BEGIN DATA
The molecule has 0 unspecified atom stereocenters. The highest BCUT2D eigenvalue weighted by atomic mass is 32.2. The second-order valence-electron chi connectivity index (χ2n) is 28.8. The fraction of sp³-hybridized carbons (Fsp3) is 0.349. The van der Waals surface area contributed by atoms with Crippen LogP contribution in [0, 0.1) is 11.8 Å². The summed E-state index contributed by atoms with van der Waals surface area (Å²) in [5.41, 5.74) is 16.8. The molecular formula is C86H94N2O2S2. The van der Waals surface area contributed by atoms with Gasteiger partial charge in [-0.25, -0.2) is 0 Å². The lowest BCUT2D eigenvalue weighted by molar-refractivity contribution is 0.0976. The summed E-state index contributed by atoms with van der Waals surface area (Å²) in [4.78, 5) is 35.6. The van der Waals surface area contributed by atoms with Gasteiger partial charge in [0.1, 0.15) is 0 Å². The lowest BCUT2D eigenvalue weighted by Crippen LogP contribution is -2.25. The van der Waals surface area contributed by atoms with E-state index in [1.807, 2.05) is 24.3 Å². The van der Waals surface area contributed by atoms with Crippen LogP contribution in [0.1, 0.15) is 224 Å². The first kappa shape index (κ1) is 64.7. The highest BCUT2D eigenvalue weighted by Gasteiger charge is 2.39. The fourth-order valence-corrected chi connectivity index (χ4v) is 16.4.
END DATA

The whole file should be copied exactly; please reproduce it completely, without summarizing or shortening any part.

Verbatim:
The molecule has 0 unspecified atom stereocenters. The highest BCUT2D eigenvalue weighted by atomic mass is 32.2. The second-order valence-electron chi connectivity index (χ2n) is 28.8. The fraction of sp³-hybridized carbons (Fsp3) is 0.349. The van der Waals surface area contributed by atoms with Crippen LogP contribution in [0, 0.1) is 11.8 Å². The summed E-state index contributed by atoms with van der Waals surface area (Å²) in [5.41, 5.74) is 16.8. The molecular formula is C86H94N2O2S2. The van der Waals surface area contributed by atoms with Gasteiger partial charge in [-0.25, -0.2) is 0 Å². The lowest BCUT2D eigenvalue weighted by molar-refractivity contribution is 0.0976. The summed E-state index contributed by atoms with van der Waals surface area (Å²) in [4.78, 5) is 35.6. The van der Waals surface area contributed by atoms with Gasteiger partial charge in [0.1, 0.15) is 0 Å². The lowest BCUT2D eigenvalue weighted by Crippen LogP contribution is -2.25. The van der Waals surface area contributed by atoms with E-state index in [1.807, 2.05) is 24.3 Å². The van der Waals surface area contributed by atoms with Crippen LogP contribution in [0.1, 0.15) is 224 Å². The first kappa shape index (κ1) is 64.7. The highest BCUT2D eigenvalue weighted by Gasteiger charge is 2.39. The fourth-order valence-corrected chi connectivity index (χ4v) is 16.4.